In the heart rate section, you can see how much time you spent in each heart rate zone, including VO2 max, or maximum effort zone. 

The app doesn’t always do a good job of helping you interpret your metrics, however. For instance, it tells you how much time you spent in aerobic and anaerobic heart rate zones, but it doesn’t tell you the difference between them. In comparison, the companion app for the Coros Apex offers a wealth of educational information to help you understand the metrics it measures (that said, the Apex is a lot more expensive).

On a more positive note, the app lets you enable rapid heart rate warnings so the watch will alert you if your heart rate reaches a certain level, like 150 beats per minute, and you haven’t been exercising in the last 10 minutes. 

In the T-Rex section of the Profile tab, you can also enable Idle Alerts, so the watch will vibrate if you’ve been sedentary for an hour, and Goal Notifications for when you hit a daily fitness goal. You can also enable smartphone app alerts and call notifications, though the first time I tried to do that, it wouldn’t work even though the watch was connected to my phone via Bluetooth, which was frustrating. I unpaired the watch, re-paired it, and that worked. Unfortunately, doing so also reset the watch entirely, so it wiped out my step count for the day and I had to change the watch face again. 

Fitness Tracking

The T-Rex has 14 sports modes: climb, elliptical, fitness, hike, indoor cycle, open water, outdoor cycle, pool swim, run, ski, trail run, treadmill, triathlon, and walk. To track a workout, just press the top right button, use the up and down buttons or the touch screen to scroll through the sports modes, select the one you want, then press Go. Alternatively, you can swipe left from the watch face and select the Workout app. 

If you’re tracking a sport that uses GPS, like running or walking, the watch will display a message once it has successfully acquired a signal. In testing, it only took a couple of seconds to acquire a GPS signal after I started tracking a run. While tracking a run, the watch shows your current and average cadence, current and average pace, distance, duration, and heart rate. At the top of the screen, it shows the time.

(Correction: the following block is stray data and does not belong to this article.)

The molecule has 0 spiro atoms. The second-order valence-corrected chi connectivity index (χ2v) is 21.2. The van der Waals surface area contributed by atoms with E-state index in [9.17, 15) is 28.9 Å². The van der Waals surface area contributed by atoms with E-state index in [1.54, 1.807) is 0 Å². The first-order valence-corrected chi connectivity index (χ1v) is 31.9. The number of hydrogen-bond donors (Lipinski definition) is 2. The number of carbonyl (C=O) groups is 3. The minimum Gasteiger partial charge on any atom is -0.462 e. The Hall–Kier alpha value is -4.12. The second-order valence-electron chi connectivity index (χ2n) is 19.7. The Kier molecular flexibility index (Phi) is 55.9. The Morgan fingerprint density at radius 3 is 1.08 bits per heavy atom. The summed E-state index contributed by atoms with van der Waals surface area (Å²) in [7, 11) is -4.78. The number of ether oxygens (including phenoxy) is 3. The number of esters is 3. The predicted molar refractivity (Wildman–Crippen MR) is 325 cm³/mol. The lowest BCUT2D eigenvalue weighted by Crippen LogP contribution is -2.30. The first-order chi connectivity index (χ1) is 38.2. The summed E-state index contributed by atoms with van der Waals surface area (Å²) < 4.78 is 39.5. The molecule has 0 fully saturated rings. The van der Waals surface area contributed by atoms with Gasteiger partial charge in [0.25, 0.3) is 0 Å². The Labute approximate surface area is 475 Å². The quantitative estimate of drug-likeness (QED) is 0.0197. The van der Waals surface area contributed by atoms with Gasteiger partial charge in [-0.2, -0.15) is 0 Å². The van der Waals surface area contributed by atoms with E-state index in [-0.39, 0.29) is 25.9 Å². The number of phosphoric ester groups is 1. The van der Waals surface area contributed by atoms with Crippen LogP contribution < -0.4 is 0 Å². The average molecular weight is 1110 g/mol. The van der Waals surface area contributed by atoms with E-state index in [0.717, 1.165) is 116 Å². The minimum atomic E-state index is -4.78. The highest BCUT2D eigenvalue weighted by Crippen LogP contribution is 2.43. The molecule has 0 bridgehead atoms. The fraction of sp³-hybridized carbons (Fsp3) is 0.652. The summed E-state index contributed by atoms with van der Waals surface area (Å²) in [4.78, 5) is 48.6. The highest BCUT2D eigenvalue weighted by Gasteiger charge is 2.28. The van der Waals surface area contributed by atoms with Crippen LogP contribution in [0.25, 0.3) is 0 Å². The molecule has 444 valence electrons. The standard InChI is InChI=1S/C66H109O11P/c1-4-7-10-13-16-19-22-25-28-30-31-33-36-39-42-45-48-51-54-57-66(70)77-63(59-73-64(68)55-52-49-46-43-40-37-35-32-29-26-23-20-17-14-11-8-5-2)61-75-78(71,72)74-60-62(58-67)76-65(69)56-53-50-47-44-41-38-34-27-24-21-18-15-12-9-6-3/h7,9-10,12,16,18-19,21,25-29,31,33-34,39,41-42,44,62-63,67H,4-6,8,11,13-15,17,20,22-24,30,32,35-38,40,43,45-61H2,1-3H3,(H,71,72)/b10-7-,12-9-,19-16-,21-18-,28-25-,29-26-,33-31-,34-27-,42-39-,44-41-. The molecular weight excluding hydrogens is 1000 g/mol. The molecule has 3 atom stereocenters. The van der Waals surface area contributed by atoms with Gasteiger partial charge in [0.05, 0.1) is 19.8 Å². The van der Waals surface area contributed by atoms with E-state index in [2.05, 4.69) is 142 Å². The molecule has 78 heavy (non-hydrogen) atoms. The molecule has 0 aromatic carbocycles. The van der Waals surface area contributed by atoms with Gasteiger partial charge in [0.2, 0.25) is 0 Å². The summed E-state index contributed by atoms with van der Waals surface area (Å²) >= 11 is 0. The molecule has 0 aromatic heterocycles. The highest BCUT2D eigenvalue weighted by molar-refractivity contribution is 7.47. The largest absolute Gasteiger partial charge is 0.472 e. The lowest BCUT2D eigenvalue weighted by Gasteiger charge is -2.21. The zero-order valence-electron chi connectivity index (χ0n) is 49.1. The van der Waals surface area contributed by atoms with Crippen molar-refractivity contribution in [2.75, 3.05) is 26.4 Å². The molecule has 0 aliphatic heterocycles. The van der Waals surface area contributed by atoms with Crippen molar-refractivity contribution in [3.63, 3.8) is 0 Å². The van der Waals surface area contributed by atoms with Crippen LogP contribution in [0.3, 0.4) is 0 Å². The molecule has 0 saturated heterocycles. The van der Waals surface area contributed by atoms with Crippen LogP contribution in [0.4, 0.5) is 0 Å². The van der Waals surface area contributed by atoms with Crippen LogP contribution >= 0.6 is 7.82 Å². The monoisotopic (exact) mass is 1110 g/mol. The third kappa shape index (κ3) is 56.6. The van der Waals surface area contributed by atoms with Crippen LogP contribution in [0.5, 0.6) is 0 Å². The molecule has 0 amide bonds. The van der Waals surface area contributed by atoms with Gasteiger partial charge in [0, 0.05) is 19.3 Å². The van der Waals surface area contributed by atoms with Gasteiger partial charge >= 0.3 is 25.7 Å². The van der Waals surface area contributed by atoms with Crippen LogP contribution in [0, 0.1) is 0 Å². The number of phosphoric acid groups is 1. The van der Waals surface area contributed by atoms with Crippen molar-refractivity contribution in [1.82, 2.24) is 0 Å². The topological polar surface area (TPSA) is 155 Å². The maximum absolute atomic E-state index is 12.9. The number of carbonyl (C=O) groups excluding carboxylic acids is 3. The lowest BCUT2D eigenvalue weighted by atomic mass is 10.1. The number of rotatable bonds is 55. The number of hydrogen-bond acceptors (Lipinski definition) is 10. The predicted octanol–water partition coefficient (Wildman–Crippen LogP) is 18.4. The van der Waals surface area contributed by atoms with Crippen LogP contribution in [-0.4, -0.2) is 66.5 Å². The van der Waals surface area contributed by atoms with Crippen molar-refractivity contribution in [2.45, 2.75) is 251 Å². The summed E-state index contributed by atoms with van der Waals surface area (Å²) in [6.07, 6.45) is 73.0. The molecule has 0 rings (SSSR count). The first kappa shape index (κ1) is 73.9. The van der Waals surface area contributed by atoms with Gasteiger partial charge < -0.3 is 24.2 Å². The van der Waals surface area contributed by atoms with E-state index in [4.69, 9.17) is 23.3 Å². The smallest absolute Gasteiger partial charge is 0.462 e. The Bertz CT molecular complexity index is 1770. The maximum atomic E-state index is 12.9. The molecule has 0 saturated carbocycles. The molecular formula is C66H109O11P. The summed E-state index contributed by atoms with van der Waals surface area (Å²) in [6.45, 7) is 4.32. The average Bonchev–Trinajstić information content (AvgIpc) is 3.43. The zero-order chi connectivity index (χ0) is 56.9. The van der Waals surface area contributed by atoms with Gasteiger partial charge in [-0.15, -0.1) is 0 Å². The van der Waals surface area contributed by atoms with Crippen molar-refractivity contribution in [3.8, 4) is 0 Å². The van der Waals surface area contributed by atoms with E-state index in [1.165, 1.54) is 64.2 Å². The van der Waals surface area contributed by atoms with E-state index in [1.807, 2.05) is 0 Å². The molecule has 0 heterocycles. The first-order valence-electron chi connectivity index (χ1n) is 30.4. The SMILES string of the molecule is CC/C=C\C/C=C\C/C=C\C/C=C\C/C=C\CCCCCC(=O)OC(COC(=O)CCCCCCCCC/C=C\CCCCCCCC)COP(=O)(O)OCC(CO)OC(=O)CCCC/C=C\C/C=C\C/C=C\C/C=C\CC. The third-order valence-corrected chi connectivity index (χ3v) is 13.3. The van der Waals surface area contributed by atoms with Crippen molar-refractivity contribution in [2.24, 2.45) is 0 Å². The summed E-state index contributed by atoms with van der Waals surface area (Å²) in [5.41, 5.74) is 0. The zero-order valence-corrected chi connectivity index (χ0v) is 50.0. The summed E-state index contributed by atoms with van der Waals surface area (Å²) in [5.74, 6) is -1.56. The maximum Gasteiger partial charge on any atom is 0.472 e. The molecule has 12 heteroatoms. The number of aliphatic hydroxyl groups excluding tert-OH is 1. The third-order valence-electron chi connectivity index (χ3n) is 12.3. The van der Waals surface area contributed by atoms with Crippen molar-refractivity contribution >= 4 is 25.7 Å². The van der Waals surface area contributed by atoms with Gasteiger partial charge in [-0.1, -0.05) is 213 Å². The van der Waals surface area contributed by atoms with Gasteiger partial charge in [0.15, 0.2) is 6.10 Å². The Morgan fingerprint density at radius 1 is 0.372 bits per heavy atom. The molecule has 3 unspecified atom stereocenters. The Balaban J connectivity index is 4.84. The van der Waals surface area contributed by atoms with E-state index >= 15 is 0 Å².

After tracking a run, the Amazfit app shows all of the previously mentioned stats, plus your average and max heart rate, calories burned, stats for each mile, steps, stride, total workout time, and a map of your route. It also shows graphs of your altitude change, heart rate, heart rate zones, and pace. 

Besides runs and walks, I used the Amazfit to track yoga sessions. Since there’s no dedicated option for yoga, I just tracked it under the general fitness category. After tracking an hour-long yoga session, however, the watch wouldn’t connect to the app to sync my activity. I rebooted my phone and that didn’t help. I then rebooted the watch and it finally connected with the app and synced my stats. 

Sleep Tracking

When you wear the Amazfit to bed, it tracks your light and deep sleep, as well as how much time you spent awake during the night. You can view your stats in the app, along with your Sleep Score from one to 100 and Sleep Quality Analysis. After my first night wearing it to bed, it said I slept for 6 hours and 55 minutes and gave me a Sleep Score of 83. 

The app compares your sleep stats with those of “similar users” (i.e. people who are the same age as you and live in the same area). It said I slept better than 63 percent of similar users, fell asleep earlier than 50 percent, and spent more time in deep sleep than 10 percent. 

The Sleep Quality Analysis indicated I didn’t sleep enough, and recommended I try for seven to nine hours every day, and warned that a lack of sleep can be detrimental to my health. It also said my deep sleep time was too short. 

Comparisons and Conclusions

Not quite a smartwatch, the Amazfit T-Rex is more like an ultra-rugged fitness tracker in smartwatch clothing. It tracks your calories burned, heart rate, steps, and sleep, along with military-grade durability. 

The T-Rex offers a few advantages over the similarly priced Fitbit Charge 4, including a color touch screen, longer battery life, rapid heart rate warnings, and the ability to withstand extreme temperatures. The Charge 4 also has its strengths, including mobile payment support and a much more robust and user-friendly companion app that allows for menstrual cycle tracking and lets you easily log your food and water intake. 

Both wearables feature integrated GPS, basic music controls, continuous heart rate monitoring, and water resistance to 164 feet. They are both solid options for affordable fitness and sleep tracking, though the Charge 4 remains our Editors’ Choice thanks to its more reliable app and stronger health and fitness guidance.

Amazfit T-Rex Specs

Form Factor Watch
Display Type AMOLED
Compatibility Android, iOS
Heart Rate Monitor Yes
Sleep Tracker Yes
Battery Life 20 days; 40 hours with GPS